Any litigation arising out of or relating to this Lease or any transaction contemplated hereby may be instituted in any federal or state court in Illinois, and Lessee waives any objection that it may now or hereafter have to venue in any such court and irrevocably submits to the jurisdiction of any federal or state court in Illinois in any such litigation. Def.'s Mot. to Dismiss Ex. B-4. The forum selection clause does not apply merely to disputes dependent on the enforceability of the AT&T Master Lease Agreement but, more broadly, to "any transaction contemplated" by or litigation "relating to" the AT&T Master Lease Agreement. There is no doubt, and Shore Financial does not contend otherwise, that this suit relates to the AT&T Master Lease Agreement and, at a minimum, addresses a "transaction contemplated" under that agreement. See Nemeth v. World Telecom Group, Inc., No. 94 C 2034, 1994 WL 589546, at *1 (N.D. Ill. Oct. 25, 1994) (finding that where parties agreed to forum selection clause covering "all claims, disputes and other matters between the parties to this agreement," the clause covered issues "aris[ing] out of the parties' business relationship"); Advent Elecs., Inc. v. Samsung Semiconductor, Inc., 709 F. Supp. 843, 846 (N.D. Ill. 1989) (finding that forum selection clause covering "[a]ny litigation under this Agreement" was intentionally broad so as to cover disputes arising after termination of the agreement). Shore Financial's argument that plaintiffs do not establish proper venue with respect to claims arising under the SBC Master Agreement, which does not contain a forum selection clause, is unpersuasive as well. The AT&T Master Lease Agreement and the SBC Master Agreement are essentially separate documents, a supply contract and a finance lease, governing one large transaction. Considering the breadth of the forum selection clause in the AT&T Master Lease Agreement, it would have been reasonable for SBC to assume that the entire transaction would be subject to the Illinois forum selection clause in the AT&T Master Lease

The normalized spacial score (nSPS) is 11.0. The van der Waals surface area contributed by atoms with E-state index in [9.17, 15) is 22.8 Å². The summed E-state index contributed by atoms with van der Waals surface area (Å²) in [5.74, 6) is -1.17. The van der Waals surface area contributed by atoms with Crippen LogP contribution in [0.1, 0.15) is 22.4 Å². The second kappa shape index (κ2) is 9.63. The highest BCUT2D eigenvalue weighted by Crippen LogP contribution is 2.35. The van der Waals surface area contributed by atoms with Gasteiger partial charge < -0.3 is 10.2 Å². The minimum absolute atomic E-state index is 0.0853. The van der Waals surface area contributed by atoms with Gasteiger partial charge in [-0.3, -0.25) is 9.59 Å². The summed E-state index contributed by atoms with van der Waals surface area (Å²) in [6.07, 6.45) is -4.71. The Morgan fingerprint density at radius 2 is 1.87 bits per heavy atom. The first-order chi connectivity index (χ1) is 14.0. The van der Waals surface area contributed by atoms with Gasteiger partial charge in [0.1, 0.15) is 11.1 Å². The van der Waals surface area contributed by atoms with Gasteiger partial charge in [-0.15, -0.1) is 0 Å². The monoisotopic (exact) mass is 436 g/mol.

Agreement: plaintiffs actually provided as such by making Illinois a proper venue for any "transaction contemplated" by the AT&T Master Lease Agreement, of which the SBC Master Agreement was one. The court can find no reason why a broad forum selection clause governing all transactions contemplated under a finance lease arrangement should not be applied to claims arising out of a contract integral to that arrangement. As such, Shore Financial's argument must be rejected. Lastly, Shore Financial argues that it signed the 2006 Agreements under economic duress.3 "Economic duress is a condition where one is induced by a wrongful act or threat of another to make a contract under circumstances that deprive one of the exercise of one's own free will." Inland Land Appreciation Fund, L.P. v. County of Kane, 800 N.E.2d 1232, 1238, 344 Ill. App. 3d 720, 279 Ill. Dec. 649 (Ill. App. Ct. 2003) (citing Hurd v. Wildman, Harrold, Allen & Dixon, 707 N.E.2d 609, 614, 303 Ill. App. 3d 84, 236 Ill. Dec. 482 (Ill. App. Ct. 1999)). "The acts or threats complained of must be wrongful; however, the term `wrongful' is not limited to acts that are criminal, tortious, or in violation of a contractual duty, but extends to acts that are wrongful in a moral sense as well." Id. (citing Hurd, 707 N.E.2d at 614). In support, Shore Financial submits the affidavit of Jeffrey Ishbia, which states that he signed the lease documents because plaintiffs threatened to "immediately terminate Shore's telephone service and thereby put Shore out of business." Def.'s Mot. to Dismiss Ex. C. Plaintiffs respond with affidavits of three employees, one of whom actually signed the AT&T Master Lease Agreement, in which all